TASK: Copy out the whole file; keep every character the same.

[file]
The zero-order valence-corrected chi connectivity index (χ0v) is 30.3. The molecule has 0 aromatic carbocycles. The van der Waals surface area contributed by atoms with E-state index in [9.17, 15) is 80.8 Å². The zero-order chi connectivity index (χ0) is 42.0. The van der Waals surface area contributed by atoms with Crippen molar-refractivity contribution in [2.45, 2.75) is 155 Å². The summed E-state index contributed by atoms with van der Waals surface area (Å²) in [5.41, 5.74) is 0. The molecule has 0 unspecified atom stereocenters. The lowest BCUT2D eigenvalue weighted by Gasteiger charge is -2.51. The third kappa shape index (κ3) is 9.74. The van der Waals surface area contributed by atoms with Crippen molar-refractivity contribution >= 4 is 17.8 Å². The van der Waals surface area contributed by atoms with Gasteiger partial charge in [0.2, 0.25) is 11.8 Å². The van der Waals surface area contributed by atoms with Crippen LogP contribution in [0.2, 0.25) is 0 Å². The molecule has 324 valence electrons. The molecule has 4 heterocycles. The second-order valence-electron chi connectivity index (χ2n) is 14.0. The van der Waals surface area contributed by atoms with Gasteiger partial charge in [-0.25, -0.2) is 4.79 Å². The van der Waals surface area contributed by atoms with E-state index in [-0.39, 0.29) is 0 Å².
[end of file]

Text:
The zero-order valence-corrected chi connectivity index (χ0v) is 30.3. The molecule has 0 aromatic carbocycles. The van der Waals surface area contributed by atoms with E-state index in [9.17, 15) is 80.8 Å². The zero-order chi connectivity index (χ0) is 42.0. The van der Waals surface area contributed by atoms with Crippen molar-refractivity contribution in [2.45, 2.75) is 155 Å². The summed E-state index contributed by atoms with van der Waals surface area (Å²) in [5.41, 5.74) is 0. The molecule has 0 unspecified atom stereocenters. The lowest BCUT2D eigenvalue weighted by Gasteiger charge is -2.51. The third kappa shape index (κ3) is 9.74. The van der Waals surface area contributed by atoms with Crippen molar-refractivity contribution >= 4 is 17.8 Å². The van der Waals surface area contributed by atoms with Gasteiger partial charge in [0.2, 0.25) is 11.8 Å². The van der Waals surface area contributed by atoms with Crippen LogP contribution in [0.2, 0.25) is 0 Å². The molecule has 324 valence electrons. The molecule has 4 heterocycles. The second-order valence-electron chi connectivity index (χ2n) is 14.0. The van der Waals surface area contributed by atoms with Gasteiger partial charge in [-0.25, -0.2) is 4.79 Å². The van der Waals surface area contributed by atoms with E-state index in [-0.39, 0.29) is 0 Å².